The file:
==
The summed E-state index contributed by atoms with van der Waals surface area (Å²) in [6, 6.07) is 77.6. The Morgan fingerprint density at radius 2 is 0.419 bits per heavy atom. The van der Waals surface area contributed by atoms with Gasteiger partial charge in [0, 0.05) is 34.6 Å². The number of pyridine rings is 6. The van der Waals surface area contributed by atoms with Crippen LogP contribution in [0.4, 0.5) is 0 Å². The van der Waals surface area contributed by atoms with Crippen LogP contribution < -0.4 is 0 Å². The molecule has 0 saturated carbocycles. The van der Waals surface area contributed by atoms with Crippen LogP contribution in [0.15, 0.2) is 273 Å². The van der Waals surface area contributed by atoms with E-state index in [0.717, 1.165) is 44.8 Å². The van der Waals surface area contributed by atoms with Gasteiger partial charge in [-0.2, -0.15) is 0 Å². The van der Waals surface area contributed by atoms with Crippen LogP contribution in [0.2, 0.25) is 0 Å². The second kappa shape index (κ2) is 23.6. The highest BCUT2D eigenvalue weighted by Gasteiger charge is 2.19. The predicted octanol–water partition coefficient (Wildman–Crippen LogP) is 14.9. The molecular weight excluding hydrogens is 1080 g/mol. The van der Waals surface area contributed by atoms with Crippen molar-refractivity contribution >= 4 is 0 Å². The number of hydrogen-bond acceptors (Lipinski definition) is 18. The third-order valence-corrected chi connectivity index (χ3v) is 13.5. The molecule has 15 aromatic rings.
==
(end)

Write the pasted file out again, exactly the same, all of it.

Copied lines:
The summed E-state index contributed by atoms with van der Waals surface area (Å²) in [6, 6.07) is 77.6. The Morgan fingerprint density at radius 2 is 0.419 bits per heavy atom. The van der Waals surface area contributed by atoms with Gasteiger partial charge in [0, 0.05) is 34.6 Å². The number of pyridine rings is 6. The van der Waals surface area contributed by atoms with Crippen LogP contribution in [0.4, 0.5) is 0 Å². The van der Waals surface area contributed by atoms with Crippen LogP contribution < -0.4 is 0 Å². The molecule has 0 saturated carbocycles. The van der Waals surface area contributed by atoms with Crippen LogP contribution in [0.15, 0.2) is 273 Å². The van der Waals surface area contributed by atoms with E-state index in [0.717, 1.165) is 44.8 Å². The van der Waals surface area contributed by atoms with Gasteiger partial charge in [-0.2, -0.15) is 0 Å². The van der Waals surface area contributed by atoms with Crippen LogP contribution in [0.2, 0.25) is 0 Å². The second kappa shape index (κ2) is 23.6. The highest BCUT2D eigenvalue weighted by Gasteiger charge is 2.19. The predicted octanol–water partition coefficient (Wildman–Crippen LogP) is 14.9. The molecular weight excluding hydrogens is 1080 g/mol. The van der Waals surface area contributed by atoms with Crippen molar-refractivity contribution >= 4 is 0 Å². The number of hydrogen-bond acceptors (Lipinski definition) is 18. The third-order valence-corrected chi connectivity index (χ3v) is 13.5. The molecule has 15 aromatic rings.